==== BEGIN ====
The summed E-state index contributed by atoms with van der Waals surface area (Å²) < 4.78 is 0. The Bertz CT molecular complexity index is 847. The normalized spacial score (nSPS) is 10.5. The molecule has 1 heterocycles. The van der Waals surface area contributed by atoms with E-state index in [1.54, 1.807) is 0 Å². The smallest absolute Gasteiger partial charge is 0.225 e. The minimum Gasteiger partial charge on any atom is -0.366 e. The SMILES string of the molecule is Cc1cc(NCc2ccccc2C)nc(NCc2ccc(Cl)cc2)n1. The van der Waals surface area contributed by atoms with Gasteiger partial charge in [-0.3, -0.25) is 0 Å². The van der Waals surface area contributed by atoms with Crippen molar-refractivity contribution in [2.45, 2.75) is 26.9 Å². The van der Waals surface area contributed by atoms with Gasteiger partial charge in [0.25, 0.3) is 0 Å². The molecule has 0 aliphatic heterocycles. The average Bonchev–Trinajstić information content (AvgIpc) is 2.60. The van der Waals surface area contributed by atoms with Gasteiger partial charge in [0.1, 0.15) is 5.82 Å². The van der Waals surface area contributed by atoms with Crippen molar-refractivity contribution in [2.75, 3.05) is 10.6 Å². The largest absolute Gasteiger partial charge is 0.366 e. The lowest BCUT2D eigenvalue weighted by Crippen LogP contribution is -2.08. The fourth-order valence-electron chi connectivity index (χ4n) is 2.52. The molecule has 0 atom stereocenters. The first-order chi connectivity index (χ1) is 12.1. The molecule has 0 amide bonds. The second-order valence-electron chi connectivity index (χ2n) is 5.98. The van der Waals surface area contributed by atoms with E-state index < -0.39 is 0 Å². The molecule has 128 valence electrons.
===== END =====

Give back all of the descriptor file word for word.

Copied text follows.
The summed E-state index contributed by atoms with van der Waals surface area (Å²) < 4.78 is 0. The Bertz CT molecular complexity index is 847. The normalized spacial score (nSPS) is 10.5. The molecule has 1 heterocycles. The van der Waals surface area contributed by atoms with E-state index in [1.54, 1.807) is 0 Å². The smallest absolute Gasteiger partial charge is 0.225 e. The minimum Gasteiger partial charge on any atom is -0.366 e. The SMILES string of the molecule is Cc1cc(NCc2ccccc2C)nc(NCc2ccc(Cl)cc2)n1. The van der Waals surface area contributed by atoms with Gasteiger partial charge in [-0.3, -0.25) is 0 Å². The van der Waals surface area contributed by atoms with Crippen molar-refractivity contribution in [2.45, 2.75) is 26.9 Å². The van der Waals surface area contributed by atoms with Gasteiger partial charge in [0.25, 0.3) is 0 Å². The molecule has 0 aliphatic heterocycles. The average Bonchev–Trinajstić information content (AvgIpc) is 2.60. The van der Waals surface area contributed by atoms with Gasteiger partial charge in [0.1, 0.15) is 5.82 Å². The van der Waals surface area contributed by atoms with Crippen molar-refractivity contribution in [2.75, 3.05) is 10.6 Å². The largest absolute Gasteiger partial charge is 0.366 e. The lowest BCUT2D eigenvalue weighted by Crippen LogP contribution is -2.08. The fourth-order valence-electron chi connectivity index (χ4n) is 2.52. The molecule has 0 atom stereocenters. The first-order chi connectivity index (χ1) is 12.1. The molecule has 0 amide bonds. The second-order valence-electron chi connectivity index (χ2n) is 5.98. The van der Waals surface area contributed by atoms with E-state index < -0.39 is 0 Å². The molecule has 128 valence electrons.